Oso debris cleanup starts again

OSO — The debris fields east of Oso look much different in July.

The small lakes from the heavy rains of March and April are gone.

There is firmness to the sun-dried ground, a much altered-terrain from the aftermath of the March 22 Oso mudslide.

Evidence of uprooted and destroyed homes that once made up the Steelhead Drive neighborhood has largely been removed.

Cars and trucks again roll by along the patched-up stretch of Highway 530.

Yet the work in the debris fields is far from over.

Contractors hired by Snohomish County are searching through the dirt once more, separating out the wood and waste, all the while looking for remains and personal belongings to return to families. Forty-three people were killed in the slide. All but one has been found.

Site restoration is a $6.4 million job of sifting through the piles created by search and recovery teams. It also means clearing portions of the county-owned Whitehorse Trail.

Crews have begun screening the estimated 200,000 cubic yards of debris on private property. That’s comparable to 17,000 dump truck loads or a football field filled with dirt 100 feet high, said Janice Fahning, the county construction engineering manager monitoring the work.

Roughly 95 percent of the material is believed to be soil and wood debris.

The project involves up to 80 workers, including heavy equipment operators, archeologists and spotters.

Last week, crews wearing hard hats and orange and yellow safety vests began on the western edge of the debris. It is a delicate and nuanced process that’s to be carried out over 10-hour days five days a week.

Work likely will wrap up in September, well before the rainy season, said Matthew Zybas, the county’s solid waste utility director.

In May, Zybas wrote a letter to the Federal Emergency Management Agency declaring the debris fields a public health and safety threat. Most of the cleanup money will come from federal and state governments.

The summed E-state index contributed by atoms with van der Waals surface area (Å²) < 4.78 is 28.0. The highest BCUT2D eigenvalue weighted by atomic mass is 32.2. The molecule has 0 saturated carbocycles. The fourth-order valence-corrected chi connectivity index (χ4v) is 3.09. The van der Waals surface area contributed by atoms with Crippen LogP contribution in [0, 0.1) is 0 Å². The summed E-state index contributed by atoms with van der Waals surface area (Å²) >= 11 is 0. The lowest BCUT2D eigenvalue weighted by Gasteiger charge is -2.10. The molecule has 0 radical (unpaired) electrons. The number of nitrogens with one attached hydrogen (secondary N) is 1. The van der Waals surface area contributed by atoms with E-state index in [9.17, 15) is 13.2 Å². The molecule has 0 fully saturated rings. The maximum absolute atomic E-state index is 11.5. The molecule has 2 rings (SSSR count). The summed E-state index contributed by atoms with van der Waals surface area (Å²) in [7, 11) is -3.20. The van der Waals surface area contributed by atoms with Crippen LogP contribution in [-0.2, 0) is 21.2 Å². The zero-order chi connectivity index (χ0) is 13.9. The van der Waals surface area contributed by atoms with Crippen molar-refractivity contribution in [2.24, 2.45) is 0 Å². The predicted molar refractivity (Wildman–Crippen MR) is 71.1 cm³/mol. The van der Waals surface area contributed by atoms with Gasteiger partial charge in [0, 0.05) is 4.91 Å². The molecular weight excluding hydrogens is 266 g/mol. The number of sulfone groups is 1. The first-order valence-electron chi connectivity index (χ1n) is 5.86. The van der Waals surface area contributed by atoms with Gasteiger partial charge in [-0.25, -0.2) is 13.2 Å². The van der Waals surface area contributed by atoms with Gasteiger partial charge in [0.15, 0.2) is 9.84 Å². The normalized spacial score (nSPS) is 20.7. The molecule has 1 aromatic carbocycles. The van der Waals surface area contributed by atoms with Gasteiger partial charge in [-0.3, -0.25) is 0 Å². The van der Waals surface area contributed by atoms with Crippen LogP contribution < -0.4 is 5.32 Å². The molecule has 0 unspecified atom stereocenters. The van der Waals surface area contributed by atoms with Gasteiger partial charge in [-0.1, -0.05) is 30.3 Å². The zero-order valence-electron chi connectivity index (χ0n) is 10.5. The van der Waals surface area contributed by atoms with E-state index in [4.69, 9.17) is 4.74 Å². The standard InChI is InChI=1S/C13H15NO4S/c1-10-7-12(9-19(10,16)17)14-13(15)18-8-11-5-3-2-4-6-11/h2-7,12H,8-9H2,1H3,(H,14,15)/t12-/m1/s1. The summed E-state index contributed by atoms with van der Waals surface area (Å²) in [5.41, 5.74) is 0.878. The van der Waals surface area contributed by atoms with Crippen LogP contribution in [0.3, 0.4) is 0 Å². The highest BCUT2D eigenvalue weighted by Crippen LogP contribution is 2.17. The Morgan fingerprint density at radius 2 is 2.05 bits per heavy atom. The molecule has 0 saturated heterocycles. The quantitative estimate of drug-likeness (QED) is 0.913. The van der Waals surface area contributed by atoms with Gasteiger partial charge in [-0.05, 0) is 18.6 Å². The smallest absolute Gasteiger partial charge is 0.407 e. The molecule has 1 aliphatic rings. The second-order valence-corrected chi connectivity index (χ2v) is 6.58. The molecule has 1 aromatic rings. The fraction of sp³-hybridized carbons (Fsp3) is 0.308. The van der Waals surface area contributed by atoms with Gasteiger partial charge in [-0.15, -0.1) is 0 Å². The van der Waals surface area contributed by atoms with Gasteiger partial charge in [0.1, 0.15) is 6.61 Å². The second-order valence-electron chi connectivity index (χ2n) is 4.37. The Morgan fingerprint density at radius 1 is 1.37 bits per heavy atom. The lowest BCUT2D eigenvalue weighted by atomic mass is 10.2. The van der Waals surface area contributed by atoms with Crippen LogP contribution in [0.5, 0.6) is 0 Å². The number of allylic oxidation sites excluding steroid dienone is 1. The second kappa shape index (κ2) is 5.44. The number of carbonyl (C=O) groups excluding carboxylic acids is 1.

The wood will be ground into chips and used on the site.

Metal will be taken to a recycling center.

Personal belongings will be stored in totes to be reunited with owners or their loved ones.

Man-made debris, mostly building materials, will be taken to a certified landfill in Eastern Washington.

Soil will be used to fill holes and trenches. The wood chips will be spread on the soil.

The site will be seeded with grass and wildflowers.

“The whole goal of the project in the end is to create a stable and safe site,” Fahning said.

The workers want to be respectful as they make their way across the area, she added.

At the same time, county officials hope curiosity-seekers don’t park their cars along the highway and that they stay clear of the debris fields.

Eric Stevick: 425-339-3446; stevick@heraldnet.com.

More in Local News

Departing mayor’s locally drawn portrait joins city’s pantheon

Artist Elizabeth Person’s portrait of Everett Mayor Ray Stephanson will hang with others at City Hall.

Inslee proposes tapping reserves, carbon tax in budget plan

The proposal also includes money for the mental health system and efforts to fight opioid addiction.

One dead in crash south of Granite Falls

Two cars collided near the intersection of N. Lake Roesiger Road and Hidden Valley Road.

2 women struck, injured while crossing busy roads

The first happened Wednesday night in Everett. The second was Thursday morning in Edmonds.

Lynnwood robbery leads to lockdown at Edmonds schools

Edmonds police said it was just a precaution as they search around Edmonds-Woodway High School.

Marysville 7-Eleven hit by armed robbers

Officers set up a perimeter and brought in a police dog, but the man couldn’t be found.

Snohomish man, 63, missing from home since Monday

He left without his keys, wallet and phone, saying something about going to “the river.”

Counties fed up with unfunded mandates may sue the state

For example, no money has been provided to install, maintain and clear out required ballot boxes.

4 teens accused of murder plead not guilty

Prosecutors allege they worked together to plan and executea robbery that was supposed to get drugs.

Most Read